"We've been dealing with innovator, brand name products for a long time and all of those manufacturers have some pretty robust copay assistance programs in place,” he said. “Then you compound that by the fact that we really make sure we have this patchwork of systems that ensures that cost isn't a barrier to HIV treatment and essentially very few people living with HIV are facing out-of-pocket costs.”

Skepticism and Resistance from Patients and Providers

Not only will many patients not have the financial incentives that patients in other disease states may face, but they also could face more complicated treatment regimens under generic options. 

Most branded ART regimens are often coformulated and include three or four medications, but switching to a generic version may mean coformulated tablets are replaced with multiple individual pills.

Previous research has established that taking more pills more times a day can negatively impact adherence; however, there is limited research into the impact taking multiple pills once a day would have on adherence compared to a single pill, once daily regimen.

Despite this lack of evidence, experts believe physicians may still resist prescribing a treatment regimen that requires the use of more pills.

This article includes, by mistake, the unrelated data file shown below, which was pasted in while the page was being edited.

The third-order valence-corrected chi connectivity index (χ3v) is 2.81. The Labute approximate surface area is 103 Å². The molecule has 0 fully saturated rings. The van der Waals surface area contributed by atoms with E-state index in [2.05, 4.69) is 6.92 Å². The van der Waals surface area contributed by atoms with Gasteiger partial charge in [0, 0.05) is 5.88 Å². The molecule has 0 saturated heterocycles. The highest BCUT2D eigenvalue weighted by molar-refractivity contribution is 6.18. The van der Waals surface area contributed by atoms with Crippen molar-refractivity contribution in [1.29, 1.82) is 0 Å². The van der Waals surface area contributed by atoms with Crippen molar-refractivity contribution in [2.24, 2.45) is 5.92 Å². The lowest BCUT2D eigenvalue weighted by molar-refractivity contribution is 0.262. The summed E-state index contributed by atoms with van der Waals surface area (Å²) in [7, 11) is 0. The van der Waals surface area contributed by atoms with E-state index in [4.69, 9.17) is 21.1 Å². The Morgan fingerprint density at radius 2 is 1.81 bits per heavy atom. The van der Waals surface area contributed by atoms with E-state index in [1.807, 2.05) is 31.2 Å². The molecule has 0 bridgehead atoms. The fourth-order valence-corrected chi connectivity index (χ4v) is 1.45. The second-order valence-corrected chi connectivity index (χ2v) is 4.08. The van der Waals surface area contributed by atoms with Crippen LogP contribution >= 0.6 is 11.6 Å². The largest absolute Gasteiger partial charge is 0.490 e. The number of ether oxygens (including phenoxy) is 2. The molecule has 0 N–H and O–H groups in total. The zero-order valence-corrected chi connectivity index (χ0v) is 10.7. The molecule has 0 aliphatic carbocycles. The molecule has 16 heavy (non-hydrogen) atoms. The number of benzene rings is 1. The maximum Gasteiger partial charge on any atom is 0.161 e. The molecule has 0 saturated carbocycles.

“Even though efficacy may not be an issue, the way the drugs have to be delivered may be,” said Lisa O'Connor, RN, a senior managing director in the health solutions practice at FTI Consulting.

Some have also voiced concerns about whether the amount a patient pays in copays would increase if the number of pills they take each day also increases.

Another potential barrier is the perception among patients and providers that generic medications may be less safe or differ in efficacy than their brand name counterparts. 

“We perceive that the higher end whatever it is—drug, test, intervention— is going to be more efficacious and what we in fact know, is that it's not true, but general consumers don't always understand that,” Ms O'Connor said.

According to Dr Martin, manufacturers that emphasize the negative side effects of older medications when marketing newer products may also foster mistrust surrounding generics, 

Brand name manufacturers may also try to delay competition from generics by creating slightly new formulations, developing different drug delivery systems, or creating coformulations with drugs that have longer patents.